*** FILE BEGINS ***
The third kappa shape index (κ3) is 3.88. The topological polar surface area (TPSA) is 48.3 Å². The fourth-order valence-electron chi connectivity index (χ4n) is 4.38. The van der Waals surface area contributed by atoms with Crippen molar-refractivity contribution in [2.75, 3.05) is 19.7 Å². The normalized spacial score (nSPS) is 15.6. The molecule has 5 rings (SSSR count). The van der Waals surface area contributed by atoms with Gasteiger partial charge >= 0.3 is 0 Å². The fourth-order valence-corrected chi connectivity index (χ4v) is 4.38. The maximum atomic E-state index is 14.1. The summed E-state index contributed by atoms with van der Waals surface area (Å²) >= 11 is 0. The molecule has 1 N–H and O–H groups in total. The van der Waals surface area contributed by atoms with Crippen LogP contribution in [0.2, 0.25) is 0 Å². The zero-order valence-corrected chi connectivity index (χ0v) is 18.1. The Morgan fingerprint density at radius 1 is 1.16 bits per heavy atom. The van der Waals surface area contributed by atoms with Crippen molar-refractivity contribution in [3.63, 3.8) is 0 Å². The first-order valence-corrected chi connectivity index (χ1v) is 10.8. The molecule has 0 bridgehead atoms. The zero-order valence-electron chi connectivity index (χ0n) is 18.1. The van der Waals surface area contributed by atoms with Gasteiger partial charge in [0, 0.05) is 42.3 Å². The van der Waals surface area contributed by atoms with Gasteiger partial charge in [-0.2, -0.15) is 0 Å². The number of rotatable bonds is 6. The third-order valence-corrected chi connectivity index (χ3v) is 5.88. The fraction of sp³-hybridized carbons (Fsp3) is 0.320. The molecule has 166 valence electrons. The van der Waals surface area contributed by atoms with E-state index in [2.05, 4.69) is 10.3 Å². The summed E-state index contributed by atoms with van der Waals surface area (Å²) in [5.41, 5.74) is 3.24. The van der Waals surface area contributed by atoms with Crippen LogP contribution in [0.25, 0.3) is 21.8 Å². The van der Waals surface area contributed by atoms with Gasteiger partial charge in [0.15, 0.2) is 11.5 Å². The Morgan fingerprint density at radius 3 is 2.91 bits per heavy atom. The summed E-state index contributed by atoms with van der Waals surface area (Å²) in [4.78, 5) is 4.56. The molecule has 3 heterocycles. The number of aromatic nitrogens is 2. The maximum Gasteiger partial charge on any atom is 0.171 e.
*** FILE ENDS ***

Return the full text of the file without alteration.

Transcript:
The third kappa shape index (κ3) is 3.88. The topological polar surface area (TPSA) is 48.3 Å². The fourth-order valence-electron chi connectivity index (χ4n) is 4.38. The van der Waals surface area contributed by atoms with Crippen molar-refractivity contribution in [2.75, 3.05) is 19.7 Å². The normalized spacial score (nSPS) is 15.6. The molecule has 5 rings (SSSR count). The van der Waals surface area contributed by atoms with Gasteiger partial charge >= 0.3 is 0 Å². The fourth-order valence-corrected chi connectivity index (χ4v) is 4.38. The maximum atomic E-state index is 14.1. The summed E-state index contributed by atoms with van der Waals surface area (Å²) >= 11 is 0. The molecule has 1 N–H and O–H groups in total. The van der Waals surface area contributed by atoms with Crippen LogP contribution in [0.2, 0.25) is 0 Å². The zero-order valence-corrected chi connectivity index (χ0v) is 18.1. The Morgan fingerprint density at radius 1 is 1.16 bits per heavy atom. The van der Waals surface area contributed by atoms with Crippen molar-refractivity contribution in [3.63, 3.8) is 0 Å². The first-order valence-corrected chi connectivity index (χ1v) is 10.8. The molecule has 0 bridgehead atoms. The zero-order valence-electron chi connectivity index (χ0n) is 18.1. The van der Waals surface area contributed by atoms with Gasteiger partial charge in [0, 0.05) is 42.3 Å². The van der Waals surface area contributed by atoms with Gasteiger partial charge in [-0.2, -0.15) is 0 Å². The number of rotatable bonds is 6. The third-order valence-corrected chi connectivity index (χ3v) is 5.88. The fraction of sp³-hybridized carbons (Fsp3) is 0.320. The molecule has 166 valence electrons. The van der Waals surface area contributed by atoms with E-state index in [2.05, 4.69) is 10.3 Å². The summed E-state index contributed by atoms with van der Waals surface area (Å²) in [5.41, 5.74) is 3.24. The van der Waals surface area contributed by atoms with Crippen LogP contribution in [0.25, 0.3) is 21.8 Å². The van der Waals surface area contributed by atoms with Gasteiger partial charge in [0.15, 0.2) is 11.5 Å². The Morgan fingerprint density at radius 3 is 2.91 bits per heavy atom. The summed E-state index contributed by atoms with van der Waals surface area (Å²) in [4.78, 5) is 4.56. The molecule has 3 heterocycles. The number of aromatic nitrogens is 2. The maximum Gasteiger partial charge on any atom is 0.171 e.